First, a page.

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Print 16 comment(s) - last by PrinceGaz.. on Dec 28 at 3:29 PM


  (Source: chinachannel.fffff.at)
This will further prevent citizens from voicing opinions or discussing rumors/news

China keeps a close eye on its citizens' actions, but those reigns will be pulled even tighter with an Internet access registration method the country plans to impose.

According to NBC News, China is looking to force citizens to provide their real names when signing up with Internet providers. This means that any Chinese resident would have to show their government-issued identity cards when entering into contracts for both fixed line and mobile Internet access.

What's odd is that Chinese citizens already have to show their IDs when signing contracts with Internet providers, so the forthcoming change to that method is unclear.

Chinese newspaper People's Daily said a new Internet access registration method would make for an Internet that is "healthier, more cultured and safer."

As of right now, Chinese citizens are not allowed to access certain websites like Facebook, Twitter and YouTube because it allows public debate over the country's issues. Other websites are heavily censored for the same reason.

If the Internet access registration method becomes stricter and allows the government to know who's saying what, citizens will have no way of voicing opinions or discussing rumors/news.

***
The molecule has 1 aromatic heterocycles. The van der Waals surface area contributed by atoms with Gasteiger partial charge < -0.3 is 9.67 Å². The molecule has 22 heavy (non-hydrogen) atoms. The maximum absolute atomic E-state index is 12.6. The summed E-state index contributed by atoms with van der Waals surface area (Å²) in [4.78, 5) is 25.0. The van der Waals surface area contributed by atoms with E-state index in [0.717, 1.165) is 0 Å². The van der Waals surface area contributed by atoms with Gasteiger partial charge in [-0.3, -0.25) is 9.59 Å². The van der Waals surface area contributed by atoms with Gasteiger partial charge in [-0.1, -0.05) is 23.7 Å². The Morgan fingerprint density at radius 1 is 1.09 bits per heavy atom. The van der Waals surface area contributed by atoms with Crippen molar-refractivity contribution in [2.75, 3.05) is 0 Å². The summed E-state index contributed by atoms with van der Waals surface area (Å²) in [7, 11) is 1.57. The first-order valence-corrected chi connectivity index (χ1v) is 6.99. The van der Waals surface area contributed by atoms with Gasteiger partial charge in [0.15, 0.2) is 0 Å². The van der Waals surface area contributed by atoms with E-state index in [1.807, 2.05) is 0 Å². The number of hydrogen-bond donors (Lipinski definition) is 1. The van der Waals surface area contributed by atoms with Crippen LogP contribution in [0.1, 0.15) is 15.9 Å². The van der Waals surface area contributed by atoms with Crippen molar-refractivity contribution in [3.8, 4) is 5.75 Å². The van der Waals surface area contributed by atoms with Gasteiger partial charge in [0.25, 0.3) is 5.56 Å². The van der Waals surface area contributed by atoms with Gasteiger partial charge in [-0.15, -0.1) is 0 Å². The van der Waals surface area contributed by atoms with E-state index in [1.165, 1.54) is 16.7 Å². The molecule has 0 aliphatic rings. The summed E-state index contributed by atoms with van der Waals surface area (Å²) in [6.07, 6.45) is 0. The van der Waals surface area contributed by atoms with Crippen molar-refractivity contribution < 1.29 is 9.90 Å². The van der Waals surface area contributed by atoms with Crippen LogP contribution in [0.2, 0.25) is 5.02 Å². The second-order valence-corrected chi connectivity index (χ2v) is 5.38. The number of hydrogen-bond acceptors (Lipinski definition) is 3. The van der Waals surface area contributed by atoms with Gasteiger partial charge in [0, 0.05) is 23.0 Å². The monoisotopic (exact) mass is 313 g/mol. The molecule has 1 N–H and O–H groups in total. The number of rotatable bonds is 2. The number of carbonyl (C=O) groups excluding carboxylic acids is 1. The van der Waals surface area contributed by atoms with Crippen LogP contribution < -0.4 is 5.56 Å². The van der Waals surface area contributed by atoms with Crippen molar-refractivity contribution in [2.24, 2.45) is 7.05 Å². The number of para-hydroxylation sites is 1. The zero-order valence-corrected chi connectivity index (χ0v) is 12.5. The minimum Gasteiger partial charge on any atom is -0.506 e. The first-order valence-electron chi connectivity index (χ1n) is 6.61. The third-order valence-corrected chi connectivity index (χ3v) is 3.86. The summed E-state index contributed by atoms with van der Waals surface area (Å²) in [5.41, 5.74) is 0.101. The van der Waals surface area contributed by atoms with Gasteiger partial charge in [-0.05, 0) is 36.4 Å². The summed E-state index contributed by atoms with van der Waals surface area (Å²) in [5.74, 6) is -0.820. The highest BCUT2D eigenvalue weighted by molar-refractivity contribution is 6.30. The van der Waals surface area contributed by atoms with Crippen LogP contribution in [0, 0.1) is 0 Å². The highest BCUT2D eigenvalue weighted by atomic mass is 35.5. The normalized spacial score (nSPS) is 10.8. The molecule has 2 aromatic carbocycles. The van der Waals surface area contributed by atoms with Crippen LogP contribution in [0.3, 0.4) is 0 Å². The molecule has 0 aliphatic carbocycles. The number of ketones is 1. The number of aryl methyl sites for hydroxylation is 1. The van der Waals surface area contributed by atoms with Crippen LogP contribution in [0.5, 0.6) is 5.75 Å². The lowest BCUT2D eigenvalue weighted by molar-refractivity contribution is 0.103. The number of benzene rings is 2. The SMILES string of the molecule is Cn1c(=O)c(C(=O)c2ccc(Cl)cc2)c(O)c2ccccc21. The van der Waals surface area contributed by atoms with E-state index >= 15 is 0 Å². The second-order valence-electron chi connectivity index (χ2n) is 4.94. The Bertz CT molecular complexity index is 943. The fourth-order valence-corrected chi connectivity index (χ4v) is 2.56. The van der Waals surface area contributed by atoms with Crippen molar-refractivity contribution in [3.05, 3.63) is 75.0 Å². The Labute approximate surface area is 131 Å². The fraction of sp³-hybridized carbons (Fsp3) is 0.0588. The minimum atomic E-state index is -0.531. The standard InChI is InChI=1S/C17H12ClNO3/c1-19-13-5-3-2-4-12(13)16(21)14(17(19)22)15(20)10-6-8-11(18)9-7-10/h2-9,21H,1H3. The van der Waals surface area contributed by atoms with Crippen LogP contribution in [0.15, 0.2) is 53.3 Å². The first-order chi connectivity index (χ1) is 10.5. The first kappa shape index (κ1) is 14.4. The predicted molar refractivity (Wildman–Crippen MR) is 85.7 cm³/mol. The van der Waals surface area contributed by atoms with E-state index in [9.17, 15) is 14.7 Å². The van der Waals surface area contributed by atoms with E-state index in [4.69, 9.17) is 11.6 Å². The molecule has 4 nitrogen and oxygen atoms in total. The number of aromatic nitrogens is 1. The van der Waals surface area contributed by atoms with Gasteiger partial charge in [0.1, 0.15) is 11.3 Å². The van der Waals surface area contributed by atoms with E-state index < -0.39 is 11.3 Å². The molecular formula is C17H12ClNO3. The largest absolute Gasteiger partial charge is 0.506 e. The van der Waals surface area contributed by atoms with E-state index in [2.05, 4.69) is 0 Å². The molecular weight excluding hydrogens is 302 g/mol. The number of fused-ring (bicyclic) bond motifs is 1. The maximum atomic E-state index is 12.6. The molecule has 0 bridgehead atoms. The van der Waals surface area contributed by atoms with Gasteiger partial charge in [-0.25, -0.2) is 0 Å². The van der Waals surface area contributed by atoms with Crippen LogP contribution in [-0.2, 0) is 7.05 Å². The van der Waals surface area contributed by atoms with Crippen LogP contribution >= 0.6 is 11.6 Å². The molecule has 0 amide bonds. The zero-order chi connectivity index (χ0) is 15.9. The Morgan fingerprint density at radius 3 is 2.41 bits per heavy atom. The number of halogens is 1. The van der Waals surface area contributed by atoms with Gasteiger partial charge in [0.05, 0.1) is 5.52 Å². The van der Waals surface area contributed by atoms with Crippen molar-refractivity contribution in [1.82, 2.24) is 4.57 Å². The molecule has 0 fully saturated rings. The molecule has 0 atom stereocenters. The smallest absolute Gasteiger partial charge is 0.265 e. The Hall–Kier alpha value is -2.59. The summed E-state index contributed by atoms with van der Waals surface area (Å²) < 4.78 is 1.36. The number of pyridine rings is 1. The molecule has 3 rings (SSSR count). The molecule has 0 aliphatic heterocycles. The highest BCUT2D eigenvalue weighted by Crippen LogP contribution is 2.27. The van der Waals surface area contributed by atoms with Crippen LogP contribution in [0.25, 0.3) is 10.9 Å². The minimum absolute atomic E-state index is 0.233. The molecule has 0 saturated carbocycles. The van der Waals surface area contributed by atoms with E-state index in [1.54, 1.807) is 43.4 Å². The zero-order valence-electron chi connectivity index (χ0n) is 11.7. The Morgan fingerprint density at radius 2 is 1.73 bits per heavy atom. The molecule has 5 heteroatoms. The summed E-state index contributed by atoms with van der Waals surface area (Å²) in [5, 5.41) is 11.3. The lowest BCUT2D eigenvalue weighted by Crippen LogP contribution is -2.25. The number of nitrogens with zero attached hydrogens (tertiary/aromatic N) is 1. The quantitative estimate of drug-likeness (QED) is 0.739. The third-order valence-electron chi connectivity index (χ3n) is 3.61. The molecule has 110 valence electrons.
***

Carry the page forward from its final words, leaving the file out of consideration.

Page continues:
Source: NBC News



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Not that the US...
By Noya on 12/26/2012 10:57:34 PM , Rating: 4
...feels all that different. I've been on some sites that REQUIRE a Facebook log-on to post comments, YouTube asking for real names, and the Facebook cookie tracking thing that pops up on most comment sections. Less than a decade and I bet you'll need a government issued license to go online in the US.




RE: Not that the US...
By retrospooty on 12/26/12, Rating: -1
RE: Not that the US...
By spread on 12/27/2012 1:12:01 AM , Rating: 1
quote:
Relax, America will be America and rise above as it always has.


Not because it's any good, but because the alternatives are much worse.

Also the dude you were responding to is correct. If you'll do a quick search, you will see for yourself.


RE: Not that the US...
By retrospooty on 12/27/2012 7:11:43 AM , Rating: 2
It'll never happen.


RE: Not that the US...
By thecolorblue on 12/27/2012 8:50:21 PM , Rating: 1
http://news.cnet.com/8301-31921_3-20054342-281.htm...

you are terribly uninformed - that's a fact


RE: Not that the US...
By retrospooty on 12/28/2012 10:40:04 AM , Rating: 2
I'll believe it when it happens. Not when ridiculously uninformed stories are available on the internet.


RE: Not that the US...
By marvdmartian on 12/27/2012 8:51:24 AM , Rating: 2
Not that it's very difficult to sign up for a FB account with a bogus name, if you don't want all the extraneous posts on your personal account.

Me, I just use my Chinese pron name:
Hung So Lo ;)


RE: Not that the US...
By corduroygt on 12/27/2012 12:15:45 PM , Rating: 3
That's the doing of those sites, not the government.